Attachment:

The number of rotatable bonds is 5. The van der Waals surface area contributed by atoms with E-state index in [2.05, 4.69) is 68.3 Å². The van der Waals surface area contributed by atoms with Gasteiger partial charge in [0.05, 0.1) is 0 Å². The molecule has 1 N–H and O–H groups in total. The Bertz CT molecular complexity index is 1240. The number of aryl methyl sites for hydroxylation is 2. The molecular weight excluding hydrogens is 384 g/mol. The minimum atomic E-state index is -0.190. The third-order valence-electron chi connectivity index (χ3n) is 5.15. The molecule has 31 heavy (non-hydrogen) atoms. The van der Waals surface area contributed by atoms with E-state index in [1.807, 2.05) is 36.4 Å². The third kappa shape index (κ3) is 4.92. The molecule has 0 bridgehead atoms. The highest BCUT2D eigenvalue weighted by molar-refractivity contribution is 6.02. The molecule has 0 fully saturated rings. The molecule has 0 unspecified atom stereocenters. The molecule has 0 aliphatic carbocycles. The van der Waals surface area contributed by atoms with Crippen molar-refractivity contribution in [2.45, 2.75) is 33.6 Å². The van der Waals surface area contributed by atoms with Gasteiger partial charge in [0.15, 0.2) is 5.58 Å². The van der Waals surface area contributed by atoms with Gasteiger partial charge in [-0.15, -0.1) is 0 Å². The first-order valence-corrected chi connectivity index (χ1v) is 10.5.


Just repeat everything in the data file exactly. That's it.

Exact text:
The number of rotatable bonds is 5. The van der Waals surface area contributed by atoms with E-state index in [2.05, 4.69) is 68.3 Å². The van der Waals surface area contributed by atoms with Gasteiger partial charge in [0.05, 0.1) is 0 Å². The molecule has 1 N–H and O–H groups in total. The Bertz CT molecular complexity index is 1240. The number of aryl methyl sites for hydroxylation is 2. The molecular weight excluding hydrogens is 384 g/mol. The minimum atomic E-state index is -0.190. The third-order valence-electron chi connectivity index (χ3n) is 5.15. The molecule has 31 heavy (non-hydrogen) atoms. The van der Waals surface area contributed by atoms with E-state index in [1.807, 2.05) is 36.4 Å². The third kappa shape index (κ3) is 4.92. The molecule has 0 bridgehead atoms. The highest BCUT2D eigenvalue weighted by molar-refractivity contribution is 6.02. The molecule has 0 fully saturated rings. The molecule has 0 unspecified atom stereocenters. The molecule has 0 aliphatic carbocycles. The van der Waals surface area contributed by atoms with Crippen molar-refractivity contribution in [2.45, 2.75) is 33.6 Å². The van der Waals surface area contributed by atoms with Gasteiger partial charge in [0.15, 0.2) is 5.58 Å². The van der Waals surface area contributed by atoms with Gasteiger partial charge in [-0.15, -0.1) is 0 Å². The first-order valence-corrected chi connectivity index (χ1v) is 10.5.